Since 2008, the Caltech–City of Hope Biomedical Research Initiative has brought together resources and expertise from the two institutions. Funded by Caltech, City of Hope, and private donors, the initiative provides seed grants to accelerate the development of basic scientific research and its translation into biomedical applications. On September 27, 2016, researchers, doctors, donors, and faculty gathered at the Argyros Auditorium at City of Hope to celebrate this partnership and hear about some of the latest discoveries to come from the collaboration.
"When institutions like ours [are] dedicated to a pursuit of knowledge, and to the practical application of that knowledge to the benefit of patients and families around the world, we can do profound things together," said Robert Stone, president and chief executive officer of City of Hope, in his opening remarks.
"The partnership with City of Hope is very special. It's one that's deep and can have profound impact," said Caltech president Thomas Rosenbaum, the Sonja and William Davidow Presidential Chair and professor of physics. "Contributing to the improvement of the human condition is something that a biologist or a chemist or a physicist or an engineer at the bench thinks about when they're doing their experiments. If they find something that they can grab onto, and they have a partner who knows how to translate that, then the combination is formidable and will improve people's lives for generations to come."
The symposium featured speakers from two collaborations made possible by the 2014 round of funding.
Perfecting Personalized Therapy
Viviana Gradinaru: assistant professor of biology and Heritage Principal Investigator
Mei Kong: associate professor in the Department of Cancer Biology at the Beckman Research Institute of City of Hope
Cancerous cells are characterized by their rapid growth, and they need the nutrient glutamine to sustain this growth and survive. However, cancer cells that are buried in the center of tumors with very little access to nutrients are actually extremely difficult to kill. Kong theorized that, instead of starving in a low-glutamine environment, these core cells were actually mutating into "super-cells" with drug resistance. She proposed that glutamine plays a central role in gene regulation and that the lack of glutamine leads to more spontaneous mutations, and thus drug-resistant cancer cells.
Kong teamed up with Caltech assistant professor Viviana Gradinaru to find a way to see the distribution of glutamine molecules throughout a tumor and to see if decreased glutamine levels changes gene regulation.
Gradinaru had previously developed a technique to render opaque tissues, such as the brain, completely transparent (a process called clearing) while chemically labeling particular cells in order to create 3-D models of organs and bones. By applying this clearing technique to melanoma tumor samples, the team was able to show that low-glutamine environments did indeed lead to gene deregulation, which leads to drug resistance.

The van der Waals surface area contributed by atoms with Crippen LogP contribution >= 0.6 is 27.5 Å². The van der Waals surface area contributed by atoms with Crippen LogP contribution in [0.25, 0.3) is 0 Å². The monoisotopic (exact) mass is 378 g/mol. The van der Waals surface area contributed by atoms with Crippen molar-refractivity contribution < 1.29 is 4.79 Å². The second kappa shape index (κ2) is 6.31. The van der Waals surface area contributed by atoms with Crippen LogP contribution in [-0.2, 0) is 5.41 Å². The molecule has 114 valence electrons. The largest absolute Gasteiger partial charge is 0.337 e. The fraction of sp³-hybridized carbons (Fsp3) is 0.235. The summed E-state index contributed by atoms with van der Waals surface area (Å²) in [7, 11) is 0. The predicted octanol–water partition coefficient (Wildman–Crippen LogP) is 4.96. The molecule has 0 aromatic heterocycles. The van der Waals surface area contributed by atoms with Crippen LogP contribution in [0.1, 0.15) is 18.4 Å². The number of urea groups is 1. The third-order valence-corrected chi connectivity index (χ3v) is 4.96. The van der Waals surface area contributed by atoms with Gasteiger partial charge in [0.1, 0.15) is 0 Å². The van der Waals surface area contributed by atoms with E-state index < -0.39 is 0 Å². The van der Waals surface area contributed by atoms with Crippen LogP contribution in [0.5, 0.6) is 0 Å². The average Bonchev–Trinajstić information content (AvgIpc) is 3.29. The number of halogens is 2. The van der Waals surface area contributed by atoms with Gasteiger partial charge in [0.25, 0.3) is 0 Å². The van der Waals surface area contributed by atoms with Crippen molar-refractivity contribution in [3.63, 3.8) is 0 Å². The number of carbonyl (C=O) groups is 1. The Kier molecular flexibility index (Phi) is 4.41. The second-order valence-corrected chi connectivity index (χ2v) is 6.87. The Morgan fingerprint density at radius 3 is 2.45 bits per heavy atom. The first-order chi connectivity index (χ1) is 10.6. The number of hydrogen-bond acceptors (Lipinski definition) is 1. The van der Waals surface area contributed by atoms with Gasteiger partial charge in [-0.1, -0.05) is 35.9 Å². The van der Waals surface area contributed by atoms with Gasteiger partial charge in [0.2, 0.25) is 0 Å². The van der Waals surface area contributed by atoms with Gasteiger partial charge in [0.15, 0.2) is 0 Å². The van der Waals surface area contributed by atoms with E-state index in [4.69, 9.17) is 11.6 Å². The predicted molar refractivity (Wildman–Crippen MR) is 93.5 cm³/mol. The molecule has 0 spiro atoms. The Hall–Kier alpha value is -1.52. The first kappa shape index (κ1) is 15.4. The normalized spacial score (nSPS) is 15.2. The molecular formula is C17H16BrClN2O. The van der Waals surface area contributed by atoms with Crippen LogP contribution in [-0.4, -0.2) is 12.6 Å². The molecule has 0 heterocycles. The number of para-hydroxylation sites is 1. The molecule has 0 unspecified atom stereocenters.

Your Future is Calling
Mory Gharib: director, Graduate Aerospace Laboratories, Hans W. Liepmann Professor of Aeronautics and Bioinspired Engineering
Saro Armenian: associate professor, Department of Population Sciences; director, Childhood Cancer Survivorship Program, Beckman Research Institute of City of Hope
Although the survival rates for patients with childhood cancer are increasing (80–90 percent of diagnosed patients survive), people who have had childhood cancer unfortunately are at greater risk for health complications later in life, such as heart failure. Former cancer patients must undergo regular screenings and monitoring for these additional health problems, which can be expensive and time-consuming.
One important measure of heart health is the so-called ejection fraction, the fraction of blood that is ejected from the heart with each heartbeat. A healthy heart will have an ejection fraction around 64 percent; too low or too high of an ejection fraction indicates health problems. Gharib, who is a faculty member in Caltech's department of medical engineering within the Division of Engineering and Applied Science, wanted to find a way to measure the ejection fraction using the theory that the human body can be modeled as a "wave field"—with each pump of blood, the heart sends vibrations throughout the body that can be modeled as oscillating waves.
When the heart is pumping, the aortic valve (the valve that blood passes through on its way to the rest of the body) is either open or closed. When it is closed, the heart is sealed from the rest of the body (a "decoupled system") and when the aortic valve is open, the heart and the body are one, "coupled" system. Gharib used mathematical models of these two systems to calculate a so-called intrinsic frequency characterizing each, which he then used to compute the ejection fraction.
The next step was to develop a way to measure these intrinsic frequencies in a noninvasive way that patients could do on their own in order to check their general heart health. Gharib, Armenian, and their groups designed a small piece of hardware that can connect to an iPhone and calculate a patient's ejection fraction—for less than $8. The device, called Vivio, gives comparable results to a cardiac magnetic resonance imaging, the gold standard in the medical industry for measuring heart health.
Both Gradinaru and Gharib's projects were part of the 2014 round of funding. Seven Biomedical Research Initiative teams, including Gharib's and teams led by Mikhail Shapiro, Alexei Aravin, Joel Burdick, Andre Hoelz, Mitch Guttman, and Linda Hsieh-Wilson, received support in the 2016 round of funding.